Also ubiquitous are bakeries. There just aren’t enough superlatives to explain how wonderful the selection is at Hart Bageri, but the standout is their signature kardemommebolle, an exquisitely baked croissant moulded into a bun the shape of a blooming flower, encased in a caramelised crust and laced with cardamom. It is dreamy, at once original and familiar, so much so that you could close your eyes and imagine that your Nordic holiday has sent you sideways to the Middle East.
At some point, for travellers from Asia, your palate may become homesick. Nothing will cure this more than a bowl of noodles, and Slurp Ramen Joint offers that in spades. There’s something of Momofuku Noodle Bar, East Village NYC vibe about the place, with its wooden countertops, daily-changing message board-style menu, and no-nonsense approach to service. We opted for the daily special bowl, which that day was shoyu and a thick pork-bone broth with flecks of yuzu kosho. The best and most surprising addition to the bowl was a jiggly lobe of mushroom paste, which was monochrome in appearance but boldly technicolour in rich, umami flavour. If you do decide to go, then keep in mind this place draws crowds.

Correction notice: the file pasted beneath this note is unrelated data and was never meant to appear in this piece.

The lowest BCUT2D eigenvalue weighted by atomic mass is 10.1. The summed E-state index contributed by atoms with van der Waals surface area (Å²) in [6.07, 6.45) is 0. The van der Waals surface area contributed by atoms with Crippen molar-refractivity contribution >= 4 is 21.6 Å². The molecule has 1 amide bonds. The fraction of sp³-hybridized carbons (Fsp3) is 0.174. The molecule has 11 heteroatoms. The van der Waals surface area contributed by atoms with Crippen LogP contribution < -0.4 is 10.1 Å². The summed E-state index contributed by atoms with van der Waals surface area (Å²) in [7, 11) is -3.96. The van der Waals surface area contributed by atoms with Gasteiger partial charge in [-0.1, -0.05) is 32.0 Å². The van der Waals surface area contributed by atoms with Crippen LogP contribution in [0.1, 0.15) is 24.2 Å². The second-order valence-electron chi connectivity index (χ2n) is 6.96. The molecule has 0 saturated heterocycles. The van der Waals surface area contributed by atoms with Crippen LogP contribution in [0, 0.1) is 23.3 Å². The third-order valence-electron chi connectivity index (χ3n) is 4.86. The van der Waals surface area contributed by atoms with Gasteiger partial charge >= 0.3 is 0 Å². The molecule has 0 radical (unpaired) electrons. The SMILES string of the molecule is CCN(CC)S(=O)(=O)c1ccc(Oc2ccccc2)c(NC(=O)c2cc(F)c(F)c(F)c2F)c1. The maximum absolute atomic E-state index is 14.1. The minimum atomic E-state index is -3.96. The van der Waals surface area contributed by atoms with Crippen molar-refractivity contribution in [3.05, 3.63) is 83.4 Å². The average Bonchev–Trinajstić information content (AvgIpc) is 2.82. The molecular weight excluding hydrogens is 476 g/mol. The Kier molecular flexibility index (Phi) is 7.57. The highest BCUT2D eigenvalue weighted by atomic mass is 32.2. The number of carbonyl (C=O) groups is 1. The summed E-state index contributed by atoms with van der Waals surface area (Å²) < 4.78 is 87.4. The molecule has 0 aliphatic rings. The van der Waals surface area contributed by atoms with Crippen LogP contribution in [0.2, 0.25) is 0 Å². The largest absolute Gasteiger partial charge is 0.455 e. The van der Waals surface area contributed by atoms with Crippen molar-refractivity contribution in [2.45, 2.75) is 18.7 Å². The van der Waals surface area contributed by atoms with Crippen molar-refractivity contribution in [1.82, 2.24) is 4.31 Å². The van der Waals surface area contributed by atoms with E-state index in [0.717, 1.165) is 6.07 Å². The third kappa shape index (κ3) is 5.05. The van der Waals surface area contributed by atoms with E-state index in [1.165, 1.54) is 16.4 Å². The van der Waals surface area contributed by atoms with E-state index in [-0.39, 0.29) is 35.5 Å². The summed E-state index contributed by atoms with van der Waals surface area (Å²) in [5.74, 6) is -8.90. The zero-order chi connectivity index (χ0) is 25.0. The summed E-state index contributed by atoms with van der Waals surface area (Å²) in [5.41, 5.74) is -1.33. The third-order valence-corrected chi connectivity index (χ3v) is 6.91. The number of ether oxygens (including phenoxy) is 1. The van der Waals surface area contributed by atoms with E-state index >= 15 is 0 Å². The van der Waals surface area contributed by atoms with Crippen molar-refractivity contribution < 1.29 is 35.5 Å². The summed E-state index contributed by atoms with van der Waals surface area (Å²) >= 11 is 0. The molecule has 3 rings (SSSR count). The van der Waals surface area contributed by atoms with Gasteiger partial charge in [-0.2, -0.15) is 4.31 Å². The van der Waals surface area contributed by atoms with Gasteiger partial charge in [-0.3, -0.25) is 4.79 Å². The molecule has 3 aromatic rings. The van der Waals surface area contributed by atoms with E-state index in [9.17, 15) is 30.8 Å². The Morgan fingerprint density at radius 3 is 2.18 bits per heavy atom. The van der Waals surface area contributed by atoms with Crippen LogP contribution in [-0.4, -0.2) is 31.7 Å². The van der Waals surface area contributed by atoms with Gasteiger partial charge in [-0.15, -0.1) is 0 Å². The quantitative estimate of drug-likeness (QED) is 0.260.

Whatever you do, though, save room for traditional smørrebrød, a Danish staple that translates boringly as “buttered bread.” And, yes, there’s butter there – a gossamer schmear glistening atop dark, dense, and meaty rye. The true glory of smørrebrød, however, is to be found in what comes on top, which varies widely from restaurant to restaurant and seems limited only by the imaginations of each individual chef.
We found the best versions to be those created at Selma, a small, incredibly casual, and perfectly homey restaurant tucked in along a non-descript side street somewhere in the middle of the city. Here, the chefs put up rare examples of cooking so skilled that they left us in awe, bite after bite. After starting with two types of herring – one cured in Christmas-y spices, the other wholesome and fried – we moved on to scallops. These scallops, pan seared for the briefest of moments, were served mostly raw with peas, cucumber, salted lemon, and fronds of buckwheat plant; they were sweet and so vibrant that they still quivered in our mouths.